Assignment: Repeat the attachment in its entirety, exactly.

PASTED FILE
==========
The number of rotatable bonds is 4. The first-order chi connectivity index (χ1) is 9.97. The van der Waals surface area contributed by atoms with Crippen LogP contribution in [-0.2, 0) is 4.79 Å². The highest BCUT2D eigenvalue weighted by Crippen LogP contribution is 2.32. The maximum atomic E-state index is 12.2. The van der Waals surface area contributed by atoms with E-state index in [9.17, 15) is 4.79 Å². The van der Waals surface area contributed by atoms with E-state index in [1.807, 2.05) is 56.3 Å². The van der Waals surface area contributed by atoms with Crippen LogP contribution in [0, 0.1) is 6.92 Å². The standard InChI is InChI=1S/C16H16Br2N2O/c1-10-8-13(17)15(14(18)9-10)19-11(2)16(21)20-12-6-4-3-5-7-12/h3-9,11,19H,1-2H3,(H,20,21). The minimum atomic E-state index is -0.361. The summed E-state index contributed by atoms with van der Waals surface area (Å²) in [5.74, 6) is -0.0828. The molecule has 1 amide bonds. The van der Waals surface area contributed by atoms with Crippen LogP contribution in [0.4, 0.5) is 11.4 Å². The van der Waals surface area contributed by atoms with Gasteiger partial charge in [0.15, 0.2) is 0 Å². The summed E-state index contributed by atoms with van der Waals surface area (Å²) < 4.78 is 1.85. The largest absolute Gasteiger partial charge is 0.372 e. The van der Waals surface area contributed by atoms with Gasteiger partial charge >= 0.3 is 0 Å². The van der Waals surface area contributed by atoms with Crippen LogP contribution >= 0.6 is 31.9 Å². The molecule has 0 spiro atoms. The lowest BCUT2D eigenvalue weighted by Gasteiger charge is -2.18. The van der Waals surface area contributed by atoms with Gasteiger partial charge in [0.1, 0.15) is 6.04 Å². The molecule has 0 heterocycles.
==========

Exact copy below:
The number of rotatable bonds is 4. The first-order chi connectivity index (χ1) is 9.97. The van der Waals surface area contributed by atoms with Crippen LogP contribution in [-0.2, 0) is 4.79 Å². The highest BCUT2D eigenvalue weighted by Crippen LogP contribution is 2.32. The maximum atomic E-state index is 12.2. The van der Waals surface area contributed by atoms with E-state index in [9.17, 15) is 4.79 Å². The van der Waals surface area contributed by atoms with E-state index in [1.807, 2.05) is 56.3 Å². The van der Waals surface area contributed by atoms with Crippen LogP contribution in [0, 0.1) is 6.92 Å². The standard InChI is InChI=1S/C16H16Br2N2O/c1-10-8-13(17)15(14(18)9-10)19-11(2)16(21)20-12-6-4-3-5-7-12/h3-9,11,19H,1-2H3,(H,20,21). The minimum atomic E-state index is -0.361. The summed E-state index contributed by atoms with van der Waals surface area (Å²) in [5.74, 6) is -0.0828. The molecule has 1 amide bonds. The van der Waals surface area contributed by atoms with Crippen LogP contribution in [0.4, 0.5) is 11.4 Å². The van der Waals surface area contributed by atoms with Gasteiger partial charge in [0.15, 0.2) is 0 Å². The summed E-state index contributed by atoms with van der Waals surface area (Å²) < 4.78 is 1.85. The largest absolute Gasteiger partial charge is 0.372 e. The van der Waals surface area contributed by atoms with Gasteiger partial charge >= 0.3 is 0 Å². The van der Waals surface area contributed by atoms with Crippen LogP contribution >= 0.6 is 31.9 Å². The molecule has 0 spiro atoms. The lowest BCUT2D eigenvalue weighted by Gasteiger charge is -2.18. The van der Waals surface area contributed by atoms with Gasteiger partial charge in [0.1, 0.15) is 6.04 Å². The molecule has 0 heterocycles.